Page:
House Speaker Dennis Hastert awaits a television interview on election night in Aurora on Nov. 6, 2002.(E. Jason Wambsgans, Chicago Tribune)
House Speaker Dennis Hastert signs an autograph for Kate Stjefbold, 9, at Sandwich Fairground in Sandwich on July 19, 2002.(Michael Walker, for the Chicago Tribune)
Senate Minority Leader Trent Lott, left, and House Speaker Dennis Hastert hold up sample tax cut checks during a Republican rally at the U.S. Capitol on Aug. 2, 2001, to celebrate all they’ve accomplished during the congressional session.(Pete Souza, Chicago Tribune)
President George W. Bush, right, chats with Speaker of the House Dennis Hastert during a Congressional Medal of Honor ceremony at the U.S. Capitol on July 26, 2001.(Pete Souza, Chicago Tribune)
President George W. Bush shakes hands with Speaker of the House Dennis Hastert, right, after addressing a joint session of Congress and a national television audience at the U.S. Capitol on Feb. 28, 2001. Vice President Dick Cheney, center, applauds Bush.(Pete Souza, Chicago Tribune)
U. S. House Speaker Dennis Hastert holds a news conference Feb. 12, 2001, on the driveway of his home in Yorkville to let the media know that he is fine after surgery the night before to alleviate discomfort from kidney stones.(Mario Petitti, Chicago Tribune)
Senate Majority Leader
Speaker of the House Dennis Hastert speeds off Sept. 22, 1999, while driving a minicar in the third annual “Capitol Hill Challenge,” for the Kmart Kids Race Against Drugs.(Pete Souza, Chicago Tribune)
House Speaker Dennis Hastert greets supporters on election night, Nov. 7, 2000, in Aurora.(Stephanie Sinclair, Chicago Tribune)
House Speaker Dennis Hastert is prepped for a CBS news show on election night, Nov. 7, 2000, in Aurora.(Stephanie Sinclair, Chicago Tribune)
U.S. Speaker of the House Dennis Hastert watches as fishing instructor Owen Owens tries to untangle his line from a tree during an early-morning fishing trip to Valley Forge State Park in Pennsylvania on July 31, 2000.(Stephanie Sinclair, Chicago Tribune)
U.S. Sen. Dick Durbin, left, speaks during a City Hall news conference as U.S. House Speaker Dennis Hastert whispers to Chicago Mayor Richard Daley, right. The news conference in 1999 announced the partial federal funding of the reconstruction of Chicago’s Lower Wacker Drive and completion of the Stevenson Expressway repairs.(Chris Walker, Chicago Tribune)
U.S. House Speaker Dennis Hastert, right, and U.S. Rep. Bobby Rush, center, applaud as third-grader Kiara Hastings, left, finishes her introductory speech during the congressmen’s visit to the Arna Bontemps Public School in the Englewood neighborhood June 1, 1999.(John Lee, Chicago Tribune)
Speaker of the House Dennis Hastert poses for a photo with eighth-grade American history students after speaking to them at Batavia Middle School on May 10, 1999.(Mario Petitti, Chicago Tribune)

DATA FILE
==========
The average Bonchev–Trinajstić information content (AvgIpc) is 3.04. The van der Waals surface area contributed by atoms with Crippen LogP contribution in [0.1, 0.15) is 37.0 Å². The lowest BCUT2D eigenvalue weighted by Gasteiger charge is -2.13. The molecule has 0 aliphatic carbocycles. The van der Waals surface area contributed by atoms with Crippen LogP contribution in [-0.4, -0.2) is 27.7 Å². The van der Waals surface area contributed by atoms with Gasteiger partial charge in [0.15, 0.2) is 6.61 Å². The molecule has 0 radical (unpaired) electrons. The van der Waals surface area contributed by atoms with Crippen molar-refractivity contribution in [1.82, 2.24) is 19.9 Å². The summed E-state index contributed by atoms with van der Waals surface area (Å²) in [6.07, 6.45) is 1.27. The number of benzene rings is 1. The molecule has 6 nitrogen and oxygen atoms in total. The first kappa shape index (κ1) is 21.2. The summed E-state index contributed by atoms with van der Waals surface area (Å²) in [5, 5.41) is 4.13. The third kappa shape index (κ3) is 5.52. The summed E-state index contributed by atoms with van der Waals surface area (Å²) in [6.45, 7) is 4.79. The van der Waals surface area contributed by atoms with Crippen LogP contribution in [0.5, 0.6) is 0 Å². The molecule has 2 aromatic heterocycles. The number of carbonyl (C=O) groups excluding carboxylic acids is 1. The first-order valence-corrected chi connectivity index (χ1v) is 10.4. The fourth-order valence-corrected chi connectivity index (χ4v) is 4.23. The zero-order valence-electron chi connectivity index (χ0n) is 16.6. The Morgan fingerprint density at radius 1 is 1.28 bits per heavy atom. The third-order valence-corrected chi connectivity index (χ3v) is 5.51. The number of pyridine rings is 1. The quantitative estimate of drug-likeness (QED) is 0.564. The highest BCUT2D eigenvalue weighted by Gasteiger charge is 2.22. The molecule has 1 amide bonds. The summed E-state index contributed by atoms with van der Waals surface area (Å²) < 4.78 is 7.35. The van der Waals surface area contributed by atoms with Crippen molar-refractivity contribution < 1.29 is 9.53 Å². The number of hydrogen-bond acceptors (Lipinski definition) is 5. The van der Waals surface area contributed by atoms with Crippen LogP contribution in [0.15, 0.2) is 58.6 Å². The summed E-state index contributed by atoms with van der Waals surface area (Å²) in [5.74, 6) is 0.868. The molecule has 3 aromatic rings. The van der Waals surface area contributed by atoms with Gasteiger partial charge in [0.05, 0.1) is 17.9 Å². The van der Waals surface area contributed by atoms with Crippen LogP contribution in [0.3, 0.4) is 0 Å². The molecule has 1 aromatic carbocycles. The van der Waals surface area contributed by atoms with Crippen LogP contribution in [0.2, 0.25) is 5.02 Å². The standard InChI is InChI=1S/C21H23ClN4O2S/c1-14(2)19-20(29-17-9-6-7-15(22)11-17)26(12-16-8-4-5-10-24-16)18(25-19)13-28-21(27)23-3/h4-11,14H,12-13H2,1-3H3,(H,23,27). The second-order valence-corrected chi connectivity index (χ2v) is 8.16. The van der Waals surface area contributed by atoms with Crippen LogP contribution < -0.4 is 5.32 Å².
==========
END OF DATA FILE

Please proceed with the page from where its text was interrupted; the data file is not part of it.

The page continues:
(Pete Souza, Chicago Tribune)
Speaker of the House Dennis Hastert poses with a couple who recognized him as he departed the National Prayer Breakfast on Feb. 17, 1999, in Washington. A plainclothes Capitol police officer stands guard as Hastert aide Sam Lancaster takes the picture.(Pete Souza, Chicago Tribune)
Dennis Hastert appears at a Yorkville radio station in 1999.(Candice C. Cusic, Chicago Tribune)
Speaker of the House Dennis Hastert gets his hair cut by Chuck Wolfe, owner of Chuck’s in Yorkville, on Feb. 16, 1999.(Candice C. Cusic, Chicago Tribune)
Speaker of the House Dennis Hastert pays the check at the Cozy Corner Family Restaurant in Yorkville on Feb. 16, 1999.(Candice C. Cusic, Chicago Tribune)
Jean Hastert sits with her husband, Speaker of the House Dennis Hastert, and family friend Bob Williams inside the Cozy Corner Family Restaurant in Yorkville on Feb. 16, 1999.(Candice C. Cusic, Chicago Tribune)
Vice President Al Gore, left, and Speaker of the House Dennis Hastert applaud President Bill Clinton before his State of the Union address Jan. 19, 1999, in Washington, D.C.(Pete Souza, Chicago Tribune)
Newly elected U.S. House Speaker Dennis Hastert, right, and Mayor
Dennis Hastert, new Speaker of the House, is congratulated by Democratic Minority Leader Dick Gephardt on Jan. 6, 1999.(Pete Souza, Chicago Tribune)
Rep. Dennis Hastert, R-Ill., with his wife, Jean, at his side, speaks at a news conference Jan. 5, 1999, in Washington.(Pete Souza, Chicago Tribune)
State Rep. Dennis Hastert, R-Yorkville, speaks about a public utilities bill June 21, 1985, in Springfield.(John W. Cary, UPI)
State Reps. Dennis Hastert and Jane Barnes speak in 1983 on the bipartisan Illinois Legislative Investigating Commission at the State of Illinois Building in Chicago. The group studied child abuse. Rep. Aaron Jaffe, D-Skokie, and Hastert, R-Oswego, co-chaired the group.(Val Mazzenga, Chicago Tribune)
State Rep. Dennis Hastert campaigns for Congress in 1986 in Aurora.(David Butow, Chicago Tribune)
State Rep. Dennis Hastert, 39th District.(Chicago Tribune historical photo)
Former U.S. House Speaker Dennis Hastert in a photo from a 1973 Yorkville High School yearbook when he was the school’s wrestling coach.(Handout)
Dennis Hastert in a photo in the 1966 Yorkville High School yearbook, the first year he taught at the school.(Handout)